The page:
Associated Press reports:

A Connecticut woman disfigured by a friend’s pet chimpanzee was denied permission Friday to sue the state for $150 million because at the time of the attack, the law allowed private ownership of the animals.

The plaintiff reportedly went over to the owner’s house to help get the chimpanzee back in the house, when the chimp “went berserk and ripped off [the victim’s] nose, lips, eyelids and hands before being shot to death by a police officer.”

This particular chimpanzee had a history of violent attacks, having bitten two other people in 1996 and 1998. Connecticut Attorney General George Jepsen, while arguing that the state should not be held liable, also admitted that a state biologist warned this animal was an “accident waiting to happen.” After this most recent attack, Connecticut banned private ownership of chimpanzees.

Obviously, any decent person finds this story tragic. The victim is now blind, has endured numerous operations, received a face transplant, currently lives in a nursing home, and will be receiving hand transplants.

On the other hand, is it fair to hold the state accountable for the pain and suffering experienced by the actions of private parties? The victim received a $4M settlement with the estate of the owner, who died in 2010. The courts obviously believe in personal accountability between private individuals.

However, higher courts have consistently found that government agencies aren’t accountable when their actions or inactions contribute to private tragedies. (See DeShaney v. Winnebago and Castle Rock v. Gonzales.)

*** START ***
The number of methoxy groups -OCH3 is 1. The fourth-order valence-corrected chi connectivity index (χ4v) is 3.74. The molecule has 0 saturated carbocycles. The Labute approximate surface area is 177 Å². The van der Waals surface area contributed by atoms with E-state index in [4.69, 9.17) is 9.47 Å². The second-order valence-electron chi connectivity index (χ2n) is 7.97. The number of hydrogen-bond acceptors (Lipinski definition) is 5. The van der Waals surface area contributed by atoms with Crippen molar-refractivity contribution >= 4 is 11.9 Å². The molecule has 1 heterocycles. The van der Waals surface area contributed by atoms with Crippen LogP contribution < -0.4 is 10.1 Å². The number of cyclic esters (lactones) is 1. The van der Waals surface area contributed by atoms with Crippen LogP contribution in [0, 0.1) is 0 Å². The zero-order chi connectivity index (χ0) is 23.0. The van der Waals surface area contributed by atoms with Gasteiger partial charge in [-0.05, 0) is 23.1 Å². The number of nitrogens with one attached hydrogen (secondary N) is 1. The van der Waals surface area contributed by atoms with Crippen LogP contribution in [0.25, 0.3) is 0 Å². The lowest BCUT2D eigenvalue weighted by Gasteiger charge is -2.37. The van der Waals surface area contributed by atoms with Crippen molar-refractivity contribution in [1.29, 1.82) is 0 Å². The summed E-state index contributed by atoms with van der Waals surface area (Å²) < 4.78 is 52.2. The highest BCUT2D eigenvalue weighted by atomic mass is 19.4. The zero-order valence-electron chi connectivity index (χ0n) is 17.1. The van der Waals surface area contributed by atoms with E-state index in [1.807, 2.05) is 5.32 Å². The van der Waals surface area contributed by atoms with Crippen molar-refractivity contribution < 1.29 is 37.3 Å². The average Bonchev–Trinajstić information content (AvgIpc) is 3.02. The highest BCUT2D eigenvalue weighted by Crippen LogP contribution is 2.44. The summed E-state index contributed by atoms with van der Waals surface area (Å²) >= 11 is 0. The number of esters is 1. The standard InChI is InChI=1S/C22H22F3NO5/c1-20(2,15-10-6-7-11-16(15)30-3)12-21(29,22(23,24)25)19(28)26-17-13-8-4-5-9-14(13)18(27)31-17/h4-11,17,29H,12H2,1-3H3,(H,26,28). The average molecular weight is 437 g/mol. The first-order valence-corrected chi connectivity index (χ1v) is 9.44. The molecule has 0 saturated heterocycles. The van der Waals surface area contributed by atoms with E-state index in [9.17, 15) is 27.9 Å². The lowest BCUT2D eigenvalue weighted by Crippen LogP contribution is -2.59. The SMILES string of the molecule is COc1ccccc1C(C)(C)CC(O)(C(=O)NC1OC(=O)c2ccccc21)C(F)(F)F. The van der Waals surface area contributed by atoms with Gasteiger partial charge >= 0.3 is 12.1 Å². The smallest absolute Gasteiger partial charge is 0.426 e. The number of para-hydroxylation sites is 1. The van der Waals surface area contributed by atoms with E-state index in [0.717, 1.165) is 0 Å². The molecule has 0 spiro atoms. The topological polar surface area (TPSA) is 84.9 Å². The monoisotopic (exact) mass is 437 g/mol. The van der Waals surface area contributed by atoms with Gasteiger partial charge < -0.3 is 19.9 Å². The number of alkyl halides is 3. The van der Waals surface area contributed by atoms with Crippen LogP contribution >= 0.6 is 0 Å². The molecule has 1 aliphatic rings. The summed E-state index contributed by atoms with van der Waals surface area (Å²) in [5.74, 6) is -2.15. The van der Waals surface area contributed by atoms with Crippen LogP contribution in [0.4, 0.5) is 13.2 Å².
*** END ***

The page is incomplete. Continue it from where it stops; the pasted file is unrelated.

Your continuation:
This story serves as a reminder that the state doesn’t hold itself responsible for your safety. Tell people this story when they say you should give up your guns and just call the police.

When somebody sues the state, they’re suing us: Our taxes pay the settlement. This means that all of us are personally responsible for the actions of private individuals. That’s bad law.

Large settlements like this proposed $150M suit represent massive transfers of our wealth into attorneys’ pockets. In my book 400 Years of Gun Control, I chronicle the story of the tobacco settlement. What was sold to us as a “public safety” issue—remember all the gun control rhetoric? Sound familiar?—was really a scam to steal money from your pockets, whether you smoked or not. After the settlement, attorneys received billions in contingency fees, and curiously enough, attorney campaign contributions tripled in the next election cycle. Transfer of wealth; transfer of power.